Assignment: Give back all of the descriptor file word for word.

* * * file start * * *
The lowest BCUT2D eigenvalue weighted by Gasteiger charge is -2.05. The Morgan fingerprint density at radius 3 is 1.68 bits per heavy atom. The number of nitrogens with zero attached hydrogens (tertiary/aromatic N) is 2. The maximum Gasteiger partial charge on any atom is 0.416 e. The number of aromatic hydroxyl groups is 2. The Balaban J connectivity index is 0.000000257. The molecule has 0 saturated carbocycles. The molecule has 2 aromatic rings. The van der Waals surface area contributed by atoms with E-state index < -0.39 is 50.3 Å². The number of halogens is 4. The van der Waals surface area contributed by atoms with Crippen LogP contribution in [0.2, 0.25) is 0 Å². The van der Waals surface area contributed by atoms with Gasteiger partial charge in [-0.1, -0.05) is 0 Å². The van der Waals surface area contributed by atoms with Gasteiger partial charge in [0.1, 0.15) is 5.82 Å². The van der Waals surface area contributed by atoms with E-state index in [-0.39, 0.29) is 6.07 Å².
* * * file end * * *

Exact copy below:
The lowest BCUT2D eigenvalue weighted by Gasteiger charge is -2.05. The Morgan fingerprint density at radius 3 is 1.68 bits per heavy atom. The number of nitrogens with zero attached hydrogens (tertiary/aromatic N) is 2. The maximum Gasteiger partial charge on any atom is 0.416 e. The number of aromatic hydroxyl groups is 2. The Balaban J connectivity index is 0.000000257. The molecule has 0 saturated carbocycles. The molecule has 2 aromatic rings. The van der Waals surface area contributed by atoms with E-state index < -0.39 is 50.3 Å². The number of halogens is 4. The van der Waals surface area contributed by atoms with Crippen LogP contribution in [0.2, 0.25) is 0 Å². The van der Waals surface area contributed by atoms with Gasteiger partial charge in [-0.1, -0.05) is 0 Å². The van der Waals surface area contributed by atoms with Gasteiger partial charge in [0.1, 0.15) is 5.82 Å². The van der Waals surface area contributed by atoms with E-state index in [-0.39, 0.29) is 6.07 Å².